While all of this is at the testing stage, there are some other developments that have the potential to provide more immediate results. The Agtech Traceability Platform in Australia, the AgriOpenData of Italy and E-Dhaga of India are some examples .

The first : “is a subscription-based cloud computing platform where growers upload their fibre production information, as an environmental (or animal welfare) declaration, which enables traceability ”

The second : “is a platform that integrates Open Data coming from fields, weather, treatments, water resources, IoT analyses and enables farmers make quicker and better decisions”.

The third is ‘’. National Handloom Development Corporation Ltd (NHDC) developed a mobile app to help handloom weavers send indents and payments, track raw material stocks, delays in supplies etc. The app, in multiple languages, is said to list three months’ yarn procurement of handloom societies .

There is possibly a greater role for the app, linking as it does every handloom society under NHDC . And that is provenance.

Tracing of inputs into a mill made garment is a complex task but it is almost herculean to do so with the handloom industry. The limited norms for handloom dyeing and processing is a consequence of decentralised and disparate supply chains.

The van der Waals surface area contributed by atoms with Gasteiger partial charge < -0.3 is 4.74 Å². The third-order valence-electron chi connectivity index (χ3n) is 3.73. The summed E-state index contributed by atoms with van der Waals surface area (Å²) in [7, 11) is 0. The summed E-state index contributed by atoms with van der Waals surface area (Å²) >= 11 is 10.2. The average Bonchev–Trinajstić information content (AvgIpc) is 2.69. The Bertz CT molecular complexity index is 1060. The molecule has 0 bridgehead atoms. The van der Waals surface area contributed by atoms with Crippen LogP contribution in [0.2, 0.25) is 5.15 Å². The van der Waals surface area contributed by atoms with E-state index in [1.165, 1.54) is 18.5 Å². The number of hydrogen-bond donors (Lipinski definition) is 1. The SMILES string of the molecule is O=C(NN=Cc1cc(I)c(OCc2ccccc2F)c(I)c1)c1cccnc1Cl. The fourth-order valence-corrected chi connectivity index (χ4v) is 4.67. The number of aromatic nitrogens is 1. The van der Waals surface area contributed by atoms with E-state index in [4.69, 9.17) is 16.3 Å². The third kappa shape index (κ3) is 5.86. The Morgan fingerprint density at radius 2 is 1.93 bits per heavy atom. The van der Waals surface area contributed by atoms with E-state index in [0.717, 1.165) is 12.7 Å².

While the impact of potentially untreated discharge from micro units dyeing a single dupatta or the fabric for the couture lehenga of a bollywood bride is yet to be assessed, it is inevitable that consumers will begin to demand the same as health, labour and environmental concerns increase.

Could startups work to expand the scope of E Dhaga ? Could they integrate it with the data from the app of the Cotton Corporation of India to establish a supply chain linkage from fibre to loom?

Today, a buyer has no way of knowing if a “handloom” kurta is made using a solar powered loom, a shuttle loom or a power loom.

Could supply and distribution chains be vested with tools to scan and report? This would mean a weaver can get details of where the yarn has been spun, the apparel maker can get details of whether it was woven on a handloom or a powerloom and where it was dyed and the end user can get a digital history of their purchase. Could technology even permit the trims and embellishments segments to be part of traceability platforms?

Verifying the production, linking bank credit and getting a fair price would be the immediate benefits of such a digital trail- to the cotton farmer or the handloom weaver.

OSH (Occupational Safety and Health) regulators here would be able to devise more efficient ways to treat pollutants, provide health benefits and so on.

For the transparency seeking consumer, the farm to fashion supply chain would be a scan away. We should be able to scan a barcode on a Pochampalli one day and see the dyers and the weavers involved in its making holding placards that say #imadeyourclothes . And maybe one day, spot the field where the cotton for the saree was grown, on Google Maps.

Possible? Of course. Impossible is nothing 😃